↑ Return to Projects

Print this Page

RDPresent

Giving presentations with your tablet’s help

Tablets are around more and more these days and each day a new Application is released to fulfill your productivity needs. However, there is always something you miss of your PC, and this is why no one will say that tablets are here to replace computers.

One thing i’d like to do with my tablet is to give talks and give my presentations, but not giving up on my PC. You might know that there are quite some presentation products for your Ipad or Android-based tablet. The thing is all of them require that you connect the tablet to the projector (you lose some freedom and also need to buy the adaptor) and also that you port your current presentations to that new program.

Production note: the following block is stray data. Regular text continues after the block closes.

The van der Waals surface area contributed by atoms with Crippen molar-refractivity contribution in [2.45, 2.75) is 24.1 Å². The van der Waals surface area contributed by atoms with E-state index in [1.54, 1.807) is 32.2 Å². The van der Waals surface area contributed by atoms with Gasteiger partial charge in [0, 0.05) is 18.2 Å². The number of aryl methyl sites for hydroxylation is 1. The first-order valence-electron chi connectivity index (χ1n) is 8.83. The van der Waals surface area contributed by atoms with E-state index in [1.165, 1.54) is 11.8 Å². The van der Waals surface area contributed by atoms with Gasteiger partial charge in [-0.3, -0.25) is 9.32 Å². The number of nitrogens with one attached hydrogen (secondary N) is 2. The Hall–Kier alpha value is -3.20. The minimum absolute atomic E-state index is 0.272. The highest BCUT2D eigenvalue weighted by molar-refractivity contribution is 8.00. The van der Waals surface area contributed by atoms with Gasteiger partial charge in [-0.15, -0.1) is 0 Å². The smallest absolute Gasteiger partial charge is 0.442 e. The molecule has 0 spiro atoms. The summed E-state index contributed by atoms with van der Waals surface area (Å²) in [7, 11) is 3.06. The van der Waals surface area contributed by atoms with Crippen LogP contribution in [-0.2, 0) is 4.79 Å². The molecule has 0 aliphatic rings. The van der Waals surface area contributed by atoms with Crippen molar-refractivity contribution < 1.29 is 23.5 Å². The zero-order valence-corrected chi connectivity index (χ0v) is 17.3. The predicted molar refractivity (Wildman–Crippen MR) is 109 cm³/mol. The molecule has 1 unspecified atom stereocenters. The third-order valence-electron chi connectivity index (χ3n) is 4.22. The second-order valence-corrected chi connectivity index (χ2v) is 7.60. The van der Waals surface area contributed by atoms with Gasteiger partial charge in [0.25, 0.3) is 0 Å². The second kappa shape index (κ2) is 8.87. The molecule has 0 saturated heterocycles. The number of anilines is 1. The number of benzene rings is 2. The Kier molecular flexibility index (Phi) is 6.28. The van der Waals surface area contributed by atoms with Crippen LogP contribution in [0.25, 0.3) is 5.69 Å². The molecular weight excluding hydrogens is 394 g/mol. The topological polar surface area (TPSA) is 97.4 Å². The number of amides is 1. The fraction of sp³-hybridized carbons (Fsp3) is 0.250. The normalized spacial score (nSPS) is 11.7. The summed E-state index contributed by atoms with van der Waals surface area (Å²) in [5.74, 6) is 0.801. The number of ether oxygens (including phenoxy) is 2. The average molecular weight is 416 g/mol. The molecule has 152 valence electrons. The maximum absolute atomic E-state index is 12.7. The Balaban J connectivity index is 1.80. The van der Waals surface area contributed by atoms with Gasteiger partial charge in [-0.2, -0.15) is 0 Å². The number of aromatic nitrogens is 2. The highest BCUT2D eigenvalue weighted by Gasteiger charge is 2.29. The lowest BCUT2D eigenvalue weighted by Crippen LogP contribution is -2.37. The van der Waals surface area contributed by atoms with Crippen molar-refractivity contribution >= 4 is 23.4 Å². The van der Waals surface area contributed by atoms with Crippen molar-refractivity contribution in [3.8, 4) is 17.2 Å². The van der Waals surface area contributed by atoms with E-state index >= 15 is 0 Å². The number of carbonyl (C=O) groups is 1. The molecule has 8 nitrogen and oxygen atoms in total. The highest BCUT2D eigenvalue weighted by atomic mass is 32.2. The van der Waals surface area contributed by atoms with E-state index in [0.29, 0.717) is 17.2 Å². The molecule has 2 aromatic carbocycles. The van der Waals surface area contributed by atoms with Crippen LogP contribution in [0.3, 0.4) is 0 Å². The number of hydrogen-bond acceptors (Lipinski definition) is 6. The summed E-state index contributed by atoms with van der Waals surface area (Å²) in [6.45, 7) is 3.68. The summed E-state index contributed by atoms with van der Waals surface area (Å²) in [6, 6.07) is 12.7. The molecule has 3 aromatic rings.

Wouldn’t it be nice if you could use your tablet as some sort of presenter view (with your slide notes and some controls), while connecting your PC to the projector? I think that this way you would have more freedom, while making a better use of the tablet.

In this post I will explain how I implemented such system and give you all the guidelines you need to build one yourself!

Connectivity

Of course, one question immediatelly arises. How would you connect your tablet to your computer? Here you have some considerations. Nowadays, almost every device of both types have Wifi and Bluetooth, so let’s just stick with these two.

Initially I thought Bluetooth would be perfect in this situation:

  • Peer-to-peer conenction
  • Good range
  • Low speed
  • I had to deal with device discovery and connection

Let’s see what conditions Wifi offers:

  • Need access point connection
  • Would be possible to use the internet directly
  • Better range
  • Better speed/bandwidth